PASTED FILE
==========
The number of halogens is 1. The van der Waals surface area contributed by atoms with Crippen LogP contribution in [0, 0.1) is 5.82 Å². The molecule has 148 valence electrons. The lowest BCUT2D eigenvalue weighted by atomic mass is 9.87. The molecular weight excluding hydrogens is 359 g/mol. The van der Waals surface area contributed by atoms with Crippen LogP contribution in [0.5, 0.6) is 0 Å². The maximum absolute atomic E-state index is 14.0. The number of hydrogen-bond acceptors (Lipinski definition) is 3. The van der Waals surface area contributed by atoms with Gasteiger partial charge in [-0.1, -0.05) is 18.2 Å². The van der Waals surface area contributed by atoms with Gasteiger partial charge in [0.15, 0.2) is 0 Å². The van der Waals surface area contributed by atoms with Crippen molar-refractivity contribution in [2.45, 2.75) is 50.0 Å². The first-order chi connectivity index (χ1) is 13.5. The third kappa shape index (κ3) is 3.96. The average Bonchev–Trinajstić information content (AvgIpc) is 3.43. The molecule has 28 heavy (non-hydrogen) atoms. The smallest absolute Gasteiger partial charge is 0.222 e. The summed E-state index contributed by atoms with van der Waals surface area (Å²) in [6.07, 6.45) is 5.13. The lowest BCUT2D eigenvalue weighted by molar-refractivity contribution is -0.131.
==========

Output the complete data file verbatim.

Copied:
The number of halogens is 1. The van der Waals surface area contributed by atoms with Crippen LogP contribution in [0, 0.1) is 5.82 Å². The molecule has 148 valence electrons. The lowest BCUT2D eigenvalue weighted by atomic mass is 9.87. The molecular weight excluding hydrogens is 359 g/mol. The van der Waals surface area contributed by atoms with Crippen LogP contribution in [0.5, 0.6) is 0 Å². The maximum absolute atomic E-state index is 14.0. The number of hydrogen-bond acceptors (Lipinski definition) is 3. The van der Waals surface area contributed by atoms with Gasteiger partial charge in [-0.1, -0.05) is 18.2 Å². The van der Waals surface area contributed by atoms with Gasteiger partial charge in [0.15, 0.2) is 0 Å². The van der Waals surface area contributed by atoms with Crippen molar-refractivity contribution in [2.45, 2.75) is 50.0 Å². The first-order chi connectivity index (χ1) is 13.5. The third kappa shape index (κ3) is 3.96. The average Bonchev–Trinajstić information content (AvgIpc) is 3.43. The molecule has 28 heavy (non-hydrogen) atoms. The smallest absolute Gasteiger partial charge is 0.222 e. The summed E-state index contributed by atoms with van der Waals surface area (Å²) in [6.07, 6.45) is 5.13. The lowest BCUT2D eigenvalue weighted by molar-refractivity contribution is -0.131.